I reached the patio doors at the front of the house and just as I was about to find the front door key hidden within the rest of my keys I spotted a package just inside the closed patio door. It was large, surrounded by brown paper and was covered with a two thin lines of white string, one horizontal, one vertical meeting in the middle in a large knot. I didn’t need to open it to know that by it’s dimensions it was some kind of painting or poster, framed, as the outline of the paper suggested. It had a small note attached to it, which I picked up and read.
‘Title: The Ragman. This should offer adequate material for a story.’
I was a little perplexed. It wasn’t entirely unheard of for people to send ideas, objects or pictures of a scary scenario to me. Normally it was done online and it almost always came with the name of the contributor so that they could have their names in the finished piece. But this trinket came with nothing of the sort. Not even a return address. Still, I was curious so I took it inside.
After settling myself with a hot drink and taking my coat off I undid the string that hid the mysterious picture underneath. As the brown paper fell from view I was struck with the beautiful but haunting image that dwelled on the other side. It was a large painting, roughly three feet by two. It depicted the edge of some kind of haunted woodland on a mound encompassing the left portion of the painting, overlooking some kind of plantation style house and surrounding land on the right. The plantation land was being toiled by labourers and land owners that watched on, drinking some kind of iced beverage (I assumed) seemingly oblivious to a menacing and daunting, long limbed and aberrant figure standing on the mound at the foreground to the left of the scene. He was wearing some kind of strange pin striped, dark and ragged suit that barely covered the base of each of his twisted limbs. His fingers extended, pointing towards the house in the distance. They seemed disproportionate to the rest of his strangely thin body. He had an odd hunch on his back which facilitated a tear on the suit. He had badly worn shoes on his feet that were torn at the seams, much like the rest of his attire, and he pointed from the trees, into the direction of the house in the distance, his face trapped in some kind of twisted laugh. His eyes were pale and white, giving some kind of deathly omen and his smile stretched from one ear of his large head to the other, bearing gritty, yellowish teeth. His long, dark hair strewn past his shoulders. He seemed to even absorb the color from his side of the picture, leaving the whole tree line melancholic with a deep sense of foreboding. The picture genuinely unnerved me. I put it down, propped it up against the wall and examined it intimately, my eyes focusing on every detail, noticing that there was no date or artists signature anywhere to be seen. I felt a chill up my spine, that cold sensation I had felt when I was frightened as a young boy. Whoever sent me the picture had indeed given me good material, and I thought to myself ‘Bravo’.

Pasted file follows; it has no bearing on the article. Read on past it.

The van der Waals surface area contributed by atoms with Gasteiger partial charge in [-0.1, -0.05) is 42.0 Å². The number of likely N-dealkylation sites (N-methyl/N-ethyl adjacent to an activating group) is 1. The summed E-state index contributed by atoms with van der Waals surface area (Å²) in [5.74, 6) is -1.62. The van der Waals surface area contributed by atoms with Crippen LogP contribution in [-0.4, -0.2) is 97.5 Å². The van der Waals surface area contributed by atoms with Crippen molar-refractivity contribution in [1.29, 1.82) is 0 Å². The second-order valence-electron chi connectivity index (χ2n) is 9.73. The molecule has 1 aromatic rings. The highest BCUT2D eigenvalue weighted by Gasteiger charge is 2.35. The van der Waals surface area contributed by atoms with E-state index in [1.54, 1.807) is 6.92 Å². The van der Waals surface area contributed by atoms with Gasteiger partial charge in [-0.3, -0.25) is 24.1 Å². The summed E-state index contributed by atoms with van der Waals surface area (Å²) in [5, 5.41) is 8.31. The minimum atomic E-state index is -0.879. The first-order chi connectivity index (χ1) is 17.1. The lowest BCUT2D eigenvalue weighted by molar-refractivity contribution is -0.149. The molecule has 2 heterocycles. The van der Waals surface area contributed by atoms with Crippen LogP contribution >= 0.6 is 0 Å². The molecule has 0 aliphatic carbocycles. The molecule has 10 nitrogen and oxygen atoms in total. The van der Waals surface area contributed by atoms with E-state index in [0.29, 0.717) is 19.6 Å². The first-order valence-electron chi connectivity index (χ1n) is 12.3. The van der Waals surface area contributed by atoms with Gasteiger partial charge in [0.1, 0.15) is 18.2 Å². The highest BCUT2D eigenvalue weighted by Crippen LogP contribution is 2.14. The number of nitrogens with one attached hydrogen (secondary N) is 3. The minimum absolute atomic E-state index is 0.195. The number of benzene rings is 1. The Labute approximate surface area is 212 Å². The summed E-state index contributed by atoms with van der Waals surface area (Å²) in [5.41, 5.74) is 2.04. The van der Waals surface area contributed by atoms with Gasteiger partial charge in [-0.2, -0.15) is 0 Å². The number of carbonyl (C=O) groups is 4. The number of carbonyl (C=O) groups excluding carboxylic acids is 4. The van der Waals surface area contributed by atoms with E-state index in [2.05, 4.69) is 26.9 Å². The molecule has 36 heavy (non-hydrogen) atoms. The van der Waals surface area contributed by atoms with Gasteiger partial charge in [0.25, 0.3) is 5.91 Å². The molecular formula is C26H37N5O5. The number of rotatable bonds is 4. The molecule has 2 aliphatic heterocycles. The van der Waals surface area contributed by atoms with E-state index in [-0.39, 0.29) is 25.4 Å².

I hung the picture up in the spare room downstairs connected to the sitting room. It was originally a utility room that had been converted into a spare room by the landlord two years ago, right before I moved in. I would occasionally let a friend sleep in the room now as I didn’t have anyone else to share the rent at the moment. The picture sat above the radiator on the wall opposite the entrance to the room so that it could be seen from the living room if you simply kept the door opened. It would help with the inspiration.